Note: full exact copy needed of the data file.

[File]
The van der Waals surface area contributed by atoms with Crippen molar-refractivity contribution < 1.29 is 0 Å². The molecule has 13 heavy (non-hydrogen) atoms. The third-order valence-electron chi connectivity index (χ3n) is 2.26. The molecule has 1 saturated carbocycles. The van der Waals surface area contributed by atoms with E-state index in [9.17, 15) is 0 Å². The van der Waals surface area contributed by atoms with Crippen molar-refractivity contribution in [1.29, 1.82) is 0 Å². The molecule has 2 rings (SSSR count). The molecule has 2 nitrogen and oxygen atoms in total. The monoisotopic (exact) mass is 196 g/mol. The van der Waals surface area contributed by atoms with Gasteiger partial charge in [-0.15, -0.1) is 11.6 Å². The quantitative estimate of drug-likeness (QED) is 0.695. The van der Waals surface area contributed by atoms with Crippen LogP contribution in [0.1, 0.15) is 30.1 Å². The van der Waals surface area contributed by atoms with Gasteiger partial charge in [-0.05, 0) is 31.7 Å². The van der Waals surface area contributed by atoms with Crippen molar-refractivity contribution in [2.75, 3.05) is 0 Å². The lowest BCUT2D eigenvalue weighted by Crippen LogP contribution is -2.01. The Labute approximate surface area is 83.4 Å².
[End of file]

The van der Waals surface area contributed by atoms with Crippen molar-refractivity contribution < 1.29 is 0 Å². The molecule has 13 heavy (non-hydrogen) atoms. The third-order valence-electron chi connectivity index (χ3n) is 2.26. The molecule has 1 saturated carbocycles. The van der Waals surface area contributed by atoms with E-state index in [9.17, 15) is 0 Å². The van der Waals surface area contributed by atoms with Crippen molar-refractivity contribution in [1.29, 1.82) is 0 Å². The molecule has 2 rings (SSSR count). The molecule has 2 nitrogen and oxygen atoms in total. The monoisotopic (exact) mass is 196 g/mol. The van der Waals surface area contributed by atoms with Gasteiger partial charge in [-0.15, -0.1) is 11.6 Å². The quantitative estimate of drug-likeness (QED) is 0.695. The van der Waals surface area contributed by atoms with Crippen LogP contribution in [0.1, 0.15) is 30.1 Å². The van der Waals surface area contributed by atoms with Gasteiger partial charge in [-0.05, 0) is 31.7 Å². The van der Waals surface area contributed by atoms with Crippen molar-refractivity contribution in [2.75, 3.05) is 0 Å². The lowest BCUT2D eigenvalue weighted by Crippen LogP contribution is -2.01. The Labute approximate surface area is 83.4 Å².